Information sharing is one of the most critical elements of any security strategy. Without it, security has to be painted with a broad brush where literally anything is possible. Being able to compare the device or network you are trying to protect against a set of threats that are known to be currently active is invaluable in pitting the right resources and countermeasures against the appropriate target.
The goal has to go beyond simply blocking an attack before it can breach the network. The objective also has to include disrupting its ability to achieve its ultimate goal. Which means your security strategy needs to also include seeing and disrupting an attack somewhere along the kill chain, from initial system probing to network penetration to the final exfiltration of data. All kinds of threat intelligence come into play to make this possible. It goes beyond signatures or details tied to a specific threat. Intelligence also needs to provide information and context about attack methodologies, such as the tools used to obscure a break in, how an attack hides inside network traffic or evades detection, the sorts of data being stolen or malware being planted, and how an attack communicates back to its controller. Seeing and understanding these steps in an attack enables it to be disrupted at any of those points. And finally, threat intelligence needs to be leveraged to respond to an attack, whether it provides forensic analysis for a full recovery, to attribution and prosecution of the attackers themselves.
In fact, the Cyber Threat Alliance (CTA) and its members are developing a series of playbooks designed to walk end-users and customers step-by-step through the methodologies and procedures cybercriminals use to bypass security deployments and achieve their nefarious goals. By taking the specialized security intelligence of CTA members and converting it into a library of security playbooks, users and organizations will now be able to better recognize and stop threats in progress anywhere along the attack kill chain rather than at just the perimeter.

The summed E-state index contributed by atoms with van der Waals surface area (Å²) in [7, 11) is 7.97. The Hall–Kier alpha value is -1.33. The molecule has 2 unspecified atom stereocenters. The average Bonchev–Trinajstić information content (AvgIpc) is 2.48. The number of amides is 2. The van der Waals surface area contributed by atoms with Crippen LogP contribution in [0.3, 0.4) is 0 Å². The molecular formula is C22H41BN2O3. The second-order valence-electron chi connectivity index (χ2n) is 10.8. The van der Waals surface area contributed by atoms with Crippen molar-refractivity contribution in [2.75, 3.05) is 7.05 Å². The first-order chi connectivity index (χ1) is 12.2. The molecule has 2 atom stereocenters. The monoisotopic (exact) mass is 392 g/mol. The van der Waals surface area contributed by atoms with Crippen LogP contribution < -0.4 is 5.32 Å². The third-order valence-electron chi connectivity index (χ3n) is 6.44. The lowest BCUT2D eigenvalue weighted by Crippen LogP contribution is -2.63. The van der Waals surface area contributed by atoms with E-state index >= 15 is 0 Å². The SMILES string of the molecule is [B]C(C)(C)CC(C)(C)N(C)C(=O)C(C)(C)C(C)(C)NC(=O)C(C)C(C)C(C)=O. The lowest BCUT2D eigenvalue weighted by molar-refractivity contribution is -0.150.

To leverage this sort of intelligence, organizations need to access a variety of threat intelligence sources. These include:
1. Actionable intelligence shared by manufacturers: This is the most common use of threat intelligence. It usually arrives as part of a regular security update from a manufacturer, often in the form of a signature that can detect a known threat.
2. Intelligence collected from local devices and systems: Establishing a baseline of normal network behavior allows you to determine when something is behaving out of character. Data spikes, a device attempting to contact other devices it doesn’t usually communicate with, unknown or unrecognized applications running on the network, or data being collected and stored in an unlikely place are all forms of local intelligence that can be used to identify an attack an even pinpoint which devices have been compromised.
3. Intelligence gathered from distributed devices and systems: This same sort of intelligence can be collected from other areas of the network. As networks expand, they create new opportunities for threats to infiltrate your network. However, because different network environments, such as virtual networks or public cloud environments, usually run separate, and often isolated networking and security tools, it is essential that you set up a process for the centralized collection and correlation of these different intelligence threads.
4. Intelligence gathered from threat feeds: Subscribing to public or commercial threat feeds enables organizations to enhance the data they collect from their own environment with real-time information collected from a regional or global footprint. This data usually comes in one of two forms: